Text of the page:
Young people 'consider their mobile phone to be their best friend' and would chose it over all other forms of electrical entertainment. So has the post TV entertainment age arrived?
Published today, the latest Mobile Life Report from the Carphone Warehouse, advised by LSE academic Dr Carsten Sørensen, looks at whether:
we are losing the ability to form 'real life' relationships?
parents can keep up with what their children are doing on computers?
families spend enough free time together or have individual electronic devices taken over?
people communicate more or less than they used to?
The report is the latest stage of a research project started in 2006 looking at the impact of mobile phones on people's lives. The fifth report titled, Mobile Life Report 2008: the connected world, questioned 6,000 people in the UK and US to explore the relationship adults and youngsters have with mobile and internet technology.
Dr Sørensen (pictured), senior lecturer in Information Systems at LSE said:
'We found interesting similarities and differences in our study of two countries. Although we found differences in the use of email, SMS, instant messaging, and landline phones for staying in touch with friends and family between the two countries, we found no differences in the level of mobile phone use for these purposes.
'Since the dawn of the mobile age in the mid-90s, Europe and South-East Asia have seen much more advanced use of mobile phones than USA. Mobile Life 2008, however, found that a significant proportion of North American youth is clearly engaged in intense use of SMS messages.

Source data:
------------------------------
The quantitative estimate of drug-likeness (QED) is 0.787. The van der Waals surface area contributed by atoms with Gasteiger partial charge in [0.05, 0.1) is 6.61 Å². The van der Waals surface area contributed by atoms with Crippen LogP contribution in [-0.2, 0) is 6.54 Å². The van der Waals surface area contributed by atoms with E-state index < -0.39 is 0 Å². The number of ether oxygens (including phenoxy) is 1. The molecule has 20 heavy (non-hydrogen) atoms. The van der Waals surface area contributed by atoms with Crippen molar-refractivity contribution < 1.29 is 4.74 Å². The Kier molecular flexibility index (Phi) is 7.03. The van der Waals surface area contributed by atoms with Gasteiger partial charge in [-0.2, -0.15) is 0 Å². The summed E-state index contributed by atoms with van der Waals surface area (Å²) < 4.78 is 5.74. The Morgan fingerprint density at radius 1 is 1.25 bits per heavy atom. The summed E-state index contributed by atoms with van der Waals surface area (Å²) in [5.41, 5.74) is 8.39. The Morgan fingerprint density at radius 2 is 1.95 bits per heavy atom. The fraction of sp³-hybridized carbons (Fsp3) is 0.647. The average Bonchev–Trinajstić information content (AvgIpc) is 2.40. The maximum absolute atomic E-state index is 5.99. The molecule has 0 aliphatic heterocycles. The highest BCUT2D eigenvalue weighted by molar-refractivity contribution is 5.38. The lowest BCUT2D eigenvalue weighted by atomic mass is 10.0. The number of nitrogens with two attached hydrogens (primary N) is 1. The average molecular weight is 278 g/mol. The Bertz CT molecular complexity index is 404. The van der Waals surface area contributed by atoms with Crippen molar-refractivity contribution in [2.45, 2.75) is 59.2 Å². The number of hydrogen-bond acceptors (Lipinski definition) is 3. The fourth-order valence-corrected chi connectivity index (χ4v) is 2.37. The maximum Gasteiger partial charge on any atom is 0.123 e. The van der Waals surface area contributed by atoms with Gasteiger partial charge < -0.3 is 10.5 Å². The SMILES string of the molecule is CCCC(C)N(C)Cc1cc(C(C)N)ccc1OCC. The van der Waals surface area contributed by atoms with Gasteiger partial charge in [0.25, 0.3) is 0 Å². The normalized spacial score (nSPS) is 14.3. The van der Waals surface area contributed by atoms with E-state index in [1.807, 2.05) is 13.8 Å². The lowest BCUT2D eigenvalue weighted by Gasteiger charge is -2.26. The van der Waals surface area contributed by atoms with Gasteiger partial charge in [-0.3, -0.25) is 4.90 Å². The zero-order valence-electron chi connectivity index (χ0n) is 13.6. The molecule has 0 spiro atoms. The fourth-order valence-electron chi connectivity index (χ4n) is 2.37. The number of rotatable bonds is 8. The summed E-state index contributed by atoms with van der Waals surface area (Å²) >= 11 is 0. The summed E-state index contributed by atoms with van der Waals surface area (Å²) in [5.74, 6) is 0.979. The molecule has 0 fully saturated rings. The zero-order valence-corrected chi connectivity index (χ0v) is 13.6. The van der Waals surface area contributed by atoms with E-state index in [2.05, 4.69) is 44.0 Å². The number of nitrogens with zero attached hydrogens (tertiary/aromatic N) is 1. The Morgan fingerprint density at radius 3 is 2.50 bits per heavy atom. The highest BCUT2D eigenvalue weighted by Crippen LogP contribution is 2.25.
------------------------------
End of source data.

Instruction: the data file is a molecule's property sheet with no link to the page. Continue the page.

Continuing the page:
'The internet and mobile phones play an important role in breaking traditional barriers for engagement. There is an appetite especially amongst the youth across the two countries to engage, discuss, and communicate. This is reflected in over a third of the children in both countries nominating the mobile phone as their most important possession, while the adult generations were most likely to nominate the TV.
'The survey generally found a rich appetite for a variety of technology across the two countries, with UK respondents being slightly more likely to own a greater variety of technologies. There was also a strong desire in both countries to replace existing desktop computers with laptops, and little desire for people to limit the technology variety in their lives.'
Click here to download a full copy of the report Mobile Life Report 2008: the connected world. (PDF)
Alex Village, Freud Communications, on 020 3003 6376, or by emailing firstname.lastname@example.org
Esther Avery, LSE Press Office, on 020 7955 7060, or by emailing email@example.com
Manorama Online (22 July)
Teen troubles target Britain
The annual Mobile Life report, which was commissioned by the Carphone Warehouse and the London School of Economics, claims that more than 10 percent of British children are having sexually explicit conversations online.
Pocket Link (18 July)
1 in 10 kids having sex chats online
The annual Mobile Life report, which was commissioned by the Carphone Warehouse and the London School of Economics, says that 11 per cent of children aged 11 to 18 have had sexually explicit conversations online.
Daily Telegraph (17 July)
One in ten children have sexually explicit conversations on the internet, study finds
The annual Mobile Life report, commissioned by the Carphone Warehouse and the London School of Economics, says that 11 per cent of children aged 11 to 18 have had sexually explicit conversations online, with 28 per cent admitting they have accessed adult websites.
Kids rate mobile phone as best friend
According to the latest Mobile Life Report, published by The Carphone Warehouse, kids rate their mobiles as their best friend. Dr Sorensen, senior lecturer in Information Systems at the London School of Economics and Political Science said: 'We found interesting similarities and differences in our study of two countries.'
Channel 4 News
Children admit online sex chats
Children admit online sex chats
One in 10 kids' web sex chats
16 July 2008